We have seen that the Kievan Rus in the IX century consisted of a number of parts called knyazhestvo or volost'. First, they were ruled by Varangian or Slavic knyazes. Later, these districts submitted to the grand knyazes of Kiev. As long as there was only one knyaz in Kiev, knyazhestva were managed by the deputies of the knyaz, posadniks. These posadniks could be children of the knyazes of Kiev or members of their druzhinas. When the family of the grand princes multiplied and split into branches, knyazes appeared in almost every significant city. Not all of them willingly submitted to the grand knyaz and often they attempted to become independent rulers. By XII century, most of them succeeded and the Kievan state turned into a number of separate lands, named after their capitals. The most important of them were: Kiev, Chernigov and Seversk, Volyn', Galich -- in the southern Russia; Polotsk, Smolensk, Novgorod, Rostov and Suzdal, Murom and Ryazan -- in the northern Russia.
There was one main, or grand, town in each of these lands, and "younger" towns, or prigorods. The lands were ruled by veche, an assembly of free citizens. Veche elected a new military leader, knyaz and signed a "contract" with him. Veche also elected the elders who managed other, non-military affairs. Veche decided whether a war should be started or a peace treaty be signed. When the dynasty of Kievan knyazes subjugated other lands, the area of responsibility of veche became narrower, but in the XII century, with the decline of Kiev, veche took back the power to elect the elders or to start and stop wars. The council of the elders was headed by tysyatsky (head of the thousand), who was also the head of the militia. He was assisted by sotsky (head of a hundred) and desyatsky (head of ten). Veche of larger cities send posadniks to prigorods. Sometimes, e.g. in Novgorod, veche also elected a posadnik for the main city, who did not submit to the knyaz.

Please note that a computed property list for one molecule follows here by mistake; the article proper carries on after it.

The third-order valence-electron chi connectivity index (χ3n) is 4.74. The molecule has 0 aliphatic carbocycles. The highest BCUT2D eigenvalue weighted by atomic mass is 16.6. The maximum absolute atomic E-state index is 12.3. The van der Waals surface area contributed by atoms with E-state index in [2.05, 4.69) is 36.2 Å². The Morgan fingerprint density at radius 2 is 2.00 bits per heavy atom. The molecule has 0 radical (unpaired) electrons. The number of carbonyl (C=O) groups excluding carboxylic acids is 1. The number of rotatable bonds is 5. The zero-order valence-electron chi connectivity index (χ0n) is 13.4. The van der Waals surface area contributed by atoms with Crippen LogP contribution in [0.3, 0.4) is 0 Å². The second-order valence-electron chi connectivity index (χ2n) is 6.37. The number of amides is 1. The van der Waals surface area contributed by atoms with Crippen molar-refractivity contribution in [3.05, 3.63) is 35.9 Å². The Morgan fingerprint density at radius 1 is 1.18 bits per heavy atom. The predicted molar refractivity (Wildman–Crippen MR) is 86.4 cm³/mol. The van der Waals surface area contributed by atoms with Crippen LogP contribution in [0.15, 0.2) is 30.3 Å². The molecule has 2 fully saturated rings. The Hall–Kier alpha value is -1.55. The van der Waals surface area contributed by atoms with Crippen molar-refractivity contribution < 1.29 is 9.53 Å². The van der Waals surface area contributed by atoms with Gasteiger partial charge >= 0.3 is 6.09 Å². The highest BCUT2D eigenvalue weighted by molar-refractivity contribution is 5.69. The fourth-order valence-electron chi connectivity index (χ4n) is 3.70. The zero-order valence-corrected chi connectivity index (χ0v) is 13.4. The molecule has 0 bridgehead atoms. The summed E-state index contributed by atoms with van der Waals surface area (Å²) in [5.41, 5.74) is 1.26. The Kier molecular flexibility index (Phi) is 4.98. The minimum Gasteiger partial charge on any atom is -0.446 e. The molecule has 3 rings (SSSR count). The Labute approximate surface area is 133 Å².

Very few documents describing these assemblies survived and we know very little of the laws which defined their activity. Each case was reported to veche either by the elders or by knyaz. The decision was made by shouting. When it was not clear which party was louder, the case was often solved by fighting. Veche usually took place on the major square of a city.
Knyaz was a military leader and received a payment called dan' (tribute) for his service. Together with his druzhina he led the town's militia. In the periods of peace, knyaz was the chief judge in his land. He sometimes called veche and asked for their advice. He also was responsible for the foreign affairs, contacted the neighbor knyazes and foreign rulers.
Druzhina consisted of two groups, the younger and the elder. The elder druzhina included free and noble people, boyars (sing. boyarin) and muzhi (singular muzh). The younger druzhina consisted of non-free and half-free people, gridi and otroki. Some of the members of the elder druzhina participated in the knyaz's council, duma, which sometimes included also the city elders. Boyars served the knyaz voluntarily and they had the right to leave him at any time. So, the knyaz never took any decisions without first consulting the duma. Every boyarin had his own druzhina and was a land-owner. The number of people in the knyaz's druzhina reached sometimes one thousand men.